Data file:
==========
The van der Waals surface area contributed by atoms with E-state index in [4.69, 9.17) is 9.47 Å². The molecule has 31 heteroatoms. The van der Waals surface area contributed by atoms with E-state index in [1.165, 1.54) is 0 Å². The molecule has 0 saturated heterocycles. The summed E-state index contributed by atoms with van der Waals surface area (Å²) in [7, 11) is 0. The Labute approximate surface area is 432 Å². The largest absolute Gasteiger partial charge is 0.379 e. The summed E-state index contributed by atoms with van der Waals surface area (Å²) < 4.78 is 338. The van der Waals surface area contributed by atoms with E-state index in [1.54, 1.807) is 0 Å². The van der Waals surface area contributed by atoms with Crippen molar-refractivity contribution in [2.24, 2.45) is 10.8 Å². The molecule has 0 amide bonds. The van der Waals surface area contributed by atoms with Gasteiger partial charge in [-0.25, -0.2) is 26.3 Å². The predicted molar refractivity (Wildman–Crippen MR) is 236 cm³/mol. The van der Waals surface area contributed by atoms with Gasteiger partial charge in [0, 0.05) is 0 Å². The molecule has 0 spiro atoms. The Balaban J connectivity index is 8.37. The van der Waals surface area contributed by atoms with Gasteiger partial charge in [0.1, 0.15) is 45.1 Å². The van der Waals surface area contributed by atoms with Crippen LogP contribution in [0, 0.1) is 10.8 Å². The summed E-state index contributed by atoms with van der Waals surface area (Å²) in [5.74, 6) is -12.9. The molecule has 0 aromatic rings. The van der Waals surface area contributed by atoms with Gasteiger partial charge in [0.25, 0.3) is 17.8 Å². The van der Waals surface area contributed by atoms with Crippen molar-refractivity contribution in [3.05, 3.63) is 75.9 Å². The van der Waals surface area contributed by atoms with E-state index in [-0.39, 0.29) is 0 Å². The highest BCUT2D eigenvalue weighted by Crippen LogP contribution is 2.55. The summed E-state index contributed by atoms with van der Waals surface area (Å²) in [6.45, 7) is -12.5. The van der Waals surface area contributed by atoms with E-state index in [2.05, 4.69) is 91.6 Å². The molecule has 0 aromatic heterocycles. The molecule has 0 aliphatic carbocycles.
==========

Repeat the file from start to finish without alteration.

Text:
The van der Waals surface area contributed by atoms with E-state index in [4.69, 9.17) is 9.47 Å². The molecule has 31 heteroatoms. The van der Waals surface area contributed by atoms with E-state index in [1.165, 1.54) is 0 Å². The molecule has 0 saturated heterocycles. The summed E-state index contributed by atoms with van der Waals surface area (Å²) in [7, 11) is 0. The Labute approximate surface area is 432 Å². The largest absolute Gasteiger partial charge is 0.379 e. The summed E-state index contributed by atoms with van der Waals surface area (Å²) < 4.78 is 338. The van der Waals surface area contributed by atoms with E-state index in [1.54, 1.807) is 0 Å². The van der Waals surface area contributed by atoms with Crippen molar-refractivity contribution in [2.24, 2.45) is 10.8 Å². The molecule has 0 amide bonds. The van der Waals surface area contributed by atoms with Gasteiger partial charge in [-0.25, -0.2) is 26.3 Å². The predicted molar refractivity (Wildman–Crippen MR) is 236 cm³/mol. The van der Waals surface area contributed by atoms with Gasteiger partial charge in [0, 0.05) is 0 Å². The molecule has 0 spiro atoms. The Balaban J connectivity index is 8.37. The van der Waals surface area contributed by atoms with Gasteiger partial charge in [0.1, 0.15) is 45.1 Å². The van der Waals surface area contributed by atoms with Crippen LogP contribution in [0, 0.1) is 10.8 Å². The summed E-state index contributed by atoms with van der Waals surface area (Å²) in [5.74, 6) is -12.9. The molecule has 0 aromatic rings. The van der Waals surface area contributed by atoms with Gasteiger partial charge in [0.25, 0.3) is 17.8 Å². The van der Waals surface area contributed by atoms with Crippen molar-refractivity contribution in [3.05, 3.63) is 75.9 Å². The van der Waals surface area contributed by atoms with E-state index in [-0.39, 0.29) is 0 Å². The highest BCUT2D eigenvalue weighted by Crippen LogP contribution is 2.55. The summed E-state index contributed by atoms with van der Waals surface area (Å²) in [6.45, 7) is -12.5. The van der Waals surface area contributed by atoms with E-state index in [2.05, 4.69) is 91.6 Å². The molecule has 0 aromatic heterocycles. The molecule has 0 aliphatic carbocycles.